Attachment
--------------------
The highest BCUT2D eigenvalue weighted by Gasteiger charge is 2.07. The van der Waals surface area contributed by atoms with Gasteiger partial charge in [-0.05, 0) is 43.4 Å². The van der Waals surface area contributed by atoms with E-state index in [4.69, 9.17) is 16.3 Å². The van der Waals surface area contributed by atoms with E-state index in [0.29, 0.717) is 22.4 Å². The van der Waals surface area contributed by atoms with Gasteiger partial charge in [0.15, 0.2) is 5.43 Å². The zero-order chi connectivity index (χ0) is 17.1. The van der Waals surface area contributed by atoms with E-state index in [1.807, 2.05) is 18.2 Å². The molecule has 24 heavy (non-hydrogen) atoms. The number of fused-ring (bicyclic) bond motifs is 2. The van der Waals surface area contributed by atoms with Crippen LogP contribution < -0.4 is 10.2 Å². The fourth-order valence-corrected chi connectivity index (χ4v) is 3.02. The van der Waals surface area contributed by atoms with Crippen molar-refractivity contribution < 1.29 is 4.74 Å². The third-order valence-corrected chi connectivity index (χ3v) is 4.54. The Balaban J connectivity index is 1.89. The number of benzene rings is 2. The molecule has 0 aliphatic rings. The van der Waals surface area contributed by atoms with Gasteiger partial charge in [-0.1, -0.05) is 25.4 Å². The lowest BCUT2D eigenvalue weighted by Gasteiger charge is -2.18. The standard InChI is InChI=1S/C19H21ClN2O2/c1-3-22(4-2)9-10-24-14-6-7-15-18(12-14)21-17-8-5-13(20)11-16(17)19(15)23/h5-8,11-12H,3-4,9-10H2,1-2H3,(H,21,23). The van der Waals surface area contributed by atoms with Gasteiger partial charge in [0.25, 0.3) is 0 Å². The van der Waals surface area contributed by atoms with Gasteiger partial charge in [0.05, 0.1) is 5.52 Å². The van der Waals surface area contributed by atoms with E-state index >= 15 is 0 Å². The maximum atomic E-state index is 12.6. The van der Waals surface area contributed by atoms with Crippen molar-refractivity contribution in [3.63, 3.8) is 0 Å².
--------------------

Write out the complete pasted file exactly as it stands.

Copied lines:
The highest BCUT2D eigenvalue weighted by Gasteiger charge is 2.07. The van der Waals surface area contributed by atoms with Gasteiger partial charge in [-0.05, 0) is 43.4 Å². The van der Waals surface area contributed by atoms with E-state index in [4.69, 9.17) is 16.3 Å². The van der Waals surface area contributed by atoms with E-state index in [0.29, 0.717) is 22.4 Å². The van der Waals surface area contributed by atoms with Gasteiger partial charge in [0.15, 0.2) is 5.43 Å². The zero-order chi connectivity index (χ0) is 17.1. The van der Waals surface area contributed by atoms with E-state index in [1.807, 2.05) is 18.2 Å². The molecule has 24 heavy (non-hydrogen) atoms. The number of fused-ring (bicyclic) bond motifs is 2. The van der Waals surface area contributed by atoms with Crippen LogP contribution < -0.4 is 10.2 Å². The fourth-order valence-corrected chi connectivity index (χ4v) is 3.02. The van der Waals surface area contributed by atoms with Crippen molar-refractivity contribution < 1.29 is 4.74 Å². The third-order valence-corrected chi connectivity index (χ3v) is 4.54. The Balaban J connectivity index is 1.89. The number of benzene rings is 2. The molecule has 0 aliphatic rings. The van der Waals surface area contributed by atoms with Gasteiger partial charge in [-0.1, -0.05) is 25.4 Å². The lowest BCUT2D eigenvalue weighted by Gasteiger charge is -2.18. The standard InChI is InChI=1S/C19H21ClN2O2/c1-3-22(4-2)9-10-24-14-6-7-15-18(12-14)21-17-8-5-13(20)11-16(17)19(15)23/h5-8,11-12H,3-4,9-10H2,1-2H3,(H,21,23). The van der Waals surface area contributed by atoms with Gasteiger partial charge in [0.25, 0.3) is 0 Å². The van der Waals surface area contributed by atoms with Gasteiger partial charge in [0.05, 0.1) is 5.52 Å². The van der Waals surface area contributed by atoms with E-state index >= 15 is 0 Å². The maximum atomic E-state index is 12.6. The van der Waals surface area contributed by atoms with Crippen molar-refractivity contribution in [3.63, 3.8) is 0 Å².